TO ENTER THE main history galleries of the Smithsonian’s National Museum of African American History and Culture (NMAAHC), you have to descend. A glass elevator carries you down through six centuries of history, dates written on walls like exposed strata in the earth. The past, we are reminded, lies not behind us but beneath us.
The weight of your passage and what lies ahead does not hit you until you step out of the elevator and emerge to the 1400s. You have arrived in a trans-Atlantic world as yet unmade, a geography not yet drawn by greed, suffering, and death. You will return to the surface and the present slowly, and only by walking the mile-and-a-half-long exhibition corridor on a winding route through slavery to an unsecured freedom.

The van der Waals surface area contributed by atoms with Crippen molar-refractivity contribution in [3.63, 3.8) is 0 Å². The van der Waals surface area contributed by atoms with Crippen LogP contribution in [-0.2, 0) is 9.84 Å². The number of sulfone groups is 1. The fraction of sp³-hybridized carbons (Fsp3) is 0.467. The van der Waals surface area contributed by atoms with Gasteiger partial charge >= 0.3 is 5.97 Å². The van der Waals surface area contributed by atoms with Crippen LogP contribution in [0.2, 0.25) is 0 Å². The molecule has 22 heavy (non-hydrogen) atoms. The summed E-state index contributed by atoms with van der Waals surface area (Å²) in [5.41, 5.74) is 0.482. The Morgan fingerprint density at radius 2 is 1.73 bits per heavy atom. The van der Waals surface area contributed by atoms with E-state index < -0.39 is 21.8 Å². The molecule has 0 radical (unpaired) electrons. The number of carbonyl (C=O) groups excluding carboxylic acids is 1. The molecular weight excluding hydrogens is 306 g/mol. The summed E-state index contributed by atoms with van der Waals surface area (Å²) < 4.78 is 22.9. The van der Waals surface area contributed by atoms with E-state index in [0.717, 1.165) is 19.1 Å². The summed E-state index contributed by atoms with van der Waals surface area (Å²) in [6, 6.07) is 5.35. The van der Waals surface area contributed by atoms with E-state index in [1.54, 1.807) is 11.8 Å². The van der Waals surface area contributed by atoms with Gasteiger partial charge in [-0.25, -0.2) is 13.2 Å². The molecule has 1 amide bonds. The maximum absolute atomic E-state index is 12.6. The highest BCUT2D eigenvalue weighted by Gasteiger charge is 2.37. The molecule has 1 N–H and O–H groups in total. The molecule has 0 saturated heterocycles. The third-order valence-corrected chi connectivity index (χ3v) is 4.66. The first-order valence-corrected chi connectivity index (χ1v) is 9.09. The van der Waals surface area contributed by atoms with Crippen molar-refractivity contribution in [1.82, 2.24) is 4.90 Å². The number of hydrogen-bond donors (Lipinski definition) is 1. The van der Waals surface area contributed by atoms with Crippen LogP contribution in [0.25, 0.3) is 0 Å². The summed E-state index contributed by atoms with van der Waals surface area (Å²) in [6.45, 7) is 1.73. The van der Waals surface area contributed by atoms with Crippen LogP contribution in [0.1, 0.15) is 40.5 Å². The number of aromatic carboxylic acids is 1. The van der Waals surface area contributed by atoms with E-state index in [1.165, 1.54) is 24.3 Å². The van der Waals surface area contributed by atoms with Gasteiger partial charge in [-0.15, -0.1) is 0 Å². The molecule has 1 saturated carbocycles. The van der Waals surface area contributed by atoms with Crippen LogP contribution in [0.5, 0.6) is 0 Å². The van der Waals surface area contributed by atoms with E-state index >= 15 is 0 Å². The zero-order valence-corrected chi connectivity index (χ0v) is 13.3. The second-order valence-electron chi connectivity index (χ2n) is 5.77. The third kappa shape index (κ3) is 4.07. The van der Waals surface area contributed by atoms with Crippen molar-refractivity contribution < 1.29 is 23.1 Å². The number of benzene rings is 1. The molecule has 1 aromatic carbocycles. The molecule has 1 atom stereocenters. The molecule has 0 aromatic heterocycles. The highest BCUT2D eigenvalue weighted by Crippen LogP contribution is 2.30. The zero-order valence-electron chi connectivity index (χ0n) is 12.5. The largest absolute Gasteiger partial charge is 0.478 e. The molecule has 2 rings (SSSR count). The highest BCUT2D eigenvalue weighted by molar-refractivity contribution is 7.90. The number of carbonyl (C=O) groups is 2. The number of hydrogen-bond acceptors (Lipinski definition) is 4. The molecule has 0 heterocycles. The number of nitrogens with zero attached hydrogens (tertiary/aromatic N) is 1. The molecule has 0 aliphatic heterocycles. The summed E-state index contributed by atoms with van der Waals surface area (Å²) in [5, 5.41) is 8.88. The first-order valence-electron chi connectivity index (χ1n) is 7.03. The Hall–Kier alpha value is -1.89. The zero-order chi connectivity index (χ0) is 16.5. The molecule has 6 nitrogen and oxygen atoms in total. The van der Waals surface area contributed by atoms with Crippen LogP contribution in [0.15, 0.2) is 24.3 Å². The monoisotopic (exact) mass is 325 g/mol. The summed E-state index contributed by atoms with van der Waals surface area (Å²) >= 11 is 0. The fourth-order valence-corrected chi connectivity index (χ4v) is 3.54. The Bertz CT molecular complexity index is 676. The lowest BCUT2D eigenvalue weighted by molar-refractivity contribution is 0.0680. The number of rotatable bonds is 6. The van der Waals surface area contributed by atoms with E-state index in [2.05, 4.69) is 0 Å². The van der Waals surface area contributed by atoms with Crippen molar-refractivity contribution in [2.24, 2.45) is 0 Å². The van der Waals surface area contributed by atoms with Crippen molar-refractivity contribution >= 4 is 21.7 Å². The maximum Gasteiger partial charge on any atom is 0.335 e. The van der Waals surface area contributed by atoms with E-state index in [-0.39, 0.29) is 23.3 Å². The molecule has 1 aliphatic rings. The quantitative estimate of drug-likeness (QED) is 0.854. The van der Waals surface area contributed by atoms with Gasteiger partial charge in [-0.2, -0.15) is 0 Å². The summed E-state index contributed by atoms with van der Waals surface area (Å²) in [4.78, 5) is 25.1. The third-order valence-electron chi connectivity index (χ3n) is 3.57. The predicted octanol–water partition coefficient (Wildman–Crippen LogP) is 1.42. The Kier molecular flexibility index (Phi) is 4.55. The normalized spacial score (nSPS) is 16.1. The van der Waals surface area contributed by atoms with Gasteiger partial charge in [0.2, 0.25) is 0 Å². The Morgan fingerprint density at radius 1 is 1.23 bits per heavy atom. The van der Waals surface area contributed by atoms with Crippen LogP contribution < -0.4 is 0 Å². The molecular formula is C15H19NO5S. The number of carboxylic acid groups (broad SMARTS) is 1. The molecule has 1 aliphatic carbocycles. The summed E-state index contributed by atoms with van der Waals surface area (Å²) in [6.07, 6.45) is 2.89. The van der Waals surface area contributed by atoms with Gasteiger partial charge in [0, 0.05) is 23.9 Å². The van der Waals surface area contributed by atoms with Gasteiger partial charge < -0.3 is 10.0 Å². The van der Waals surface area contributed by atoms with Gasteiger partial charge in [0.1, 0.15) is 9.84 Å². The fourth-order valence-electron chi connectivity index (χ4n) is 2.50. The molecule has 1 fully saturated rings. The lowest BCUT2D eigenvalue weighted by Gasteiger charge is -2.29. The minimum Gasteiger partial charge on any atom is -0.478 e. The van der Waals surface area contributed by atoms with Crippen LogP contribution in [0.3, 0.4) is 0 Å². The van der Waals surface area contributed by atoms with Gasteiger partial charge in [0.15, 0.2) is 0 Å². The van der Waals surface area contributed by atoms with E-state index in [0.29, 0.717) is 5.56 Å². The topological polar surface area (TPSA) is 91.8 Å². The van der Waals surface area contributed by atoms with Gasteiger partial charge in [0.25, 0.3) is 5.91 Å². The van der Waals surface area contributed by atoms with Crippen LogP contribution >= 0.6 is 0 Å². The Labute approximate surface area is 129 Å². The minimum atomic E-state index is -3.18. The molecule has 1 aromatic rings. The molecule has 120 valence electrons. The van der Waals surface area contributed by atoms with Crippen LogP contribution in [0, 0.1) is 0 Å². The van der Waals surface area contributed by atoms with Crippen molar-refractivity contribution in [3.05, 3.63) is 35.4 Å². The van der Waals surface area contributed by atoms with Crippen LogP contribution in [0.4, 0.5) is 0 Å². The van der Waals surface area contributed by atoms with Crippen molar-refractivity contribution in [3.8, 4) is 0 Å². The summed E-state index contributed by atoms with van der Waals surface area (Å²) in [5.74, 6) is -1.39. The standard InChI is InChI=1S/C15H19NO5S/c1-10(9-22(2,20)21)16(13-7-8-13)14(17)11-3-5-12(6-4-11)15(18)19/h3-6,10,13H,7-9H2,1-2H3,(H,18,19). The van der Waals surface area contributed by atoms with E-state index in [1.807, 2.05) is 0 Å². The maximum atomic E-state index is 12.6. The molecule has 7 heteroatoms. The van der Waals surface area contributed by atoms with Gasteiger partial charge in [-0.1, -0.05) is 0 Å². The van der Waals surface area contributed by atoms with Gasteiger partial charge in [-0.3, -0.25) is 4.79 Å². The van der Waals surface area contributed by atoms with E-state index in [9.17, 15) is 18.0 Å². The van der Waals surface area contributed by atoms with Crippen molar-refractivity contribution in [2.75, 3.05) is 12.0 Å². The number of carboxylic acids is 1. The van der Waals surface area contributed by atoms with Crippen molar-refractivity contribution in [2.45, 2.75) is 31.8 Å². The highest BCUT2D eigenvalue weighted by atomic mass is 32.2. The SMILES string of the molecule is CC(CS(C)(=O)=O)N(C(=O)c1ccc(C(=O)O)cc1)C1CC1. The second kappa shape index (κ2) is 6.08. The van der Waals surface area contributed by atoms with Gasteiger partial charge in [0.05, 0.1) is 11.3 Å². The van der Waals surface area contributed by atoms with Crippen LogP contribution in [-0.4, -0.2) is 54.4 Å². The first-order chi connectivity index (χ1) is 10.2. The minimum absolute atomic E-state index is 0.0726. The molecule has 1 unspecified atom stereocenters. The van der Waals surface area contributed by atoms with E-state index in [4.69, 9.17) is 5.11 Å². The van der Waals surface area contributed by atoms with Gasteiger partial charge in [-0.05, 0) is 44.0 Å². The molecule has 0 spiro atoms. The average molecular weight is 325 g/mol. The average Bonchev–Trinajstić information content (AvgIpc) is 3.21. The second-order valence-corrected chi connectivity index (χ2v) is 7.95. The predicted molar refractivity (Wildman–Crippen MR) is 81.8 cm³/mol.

No matter how many times I take this journey, it never becomes familiar.
The emotional shock of history is too great, contained in the thousands of everyday items on display: tiny, child-sized shackles; pieces of an excavated slave ship; an entire slave cabin, transplanted from South Carolina; a small silver box that held one man’s treasured possession, his free papers; Harriet Tubman’s lace shawl, given to her by Queen Victoria. Emmett Till’s casket.
NMAAHC, or the “Blacksonian,” as I like to call it, makes explicit what is sometimes only gestured to by other institutions: the sacredness of history.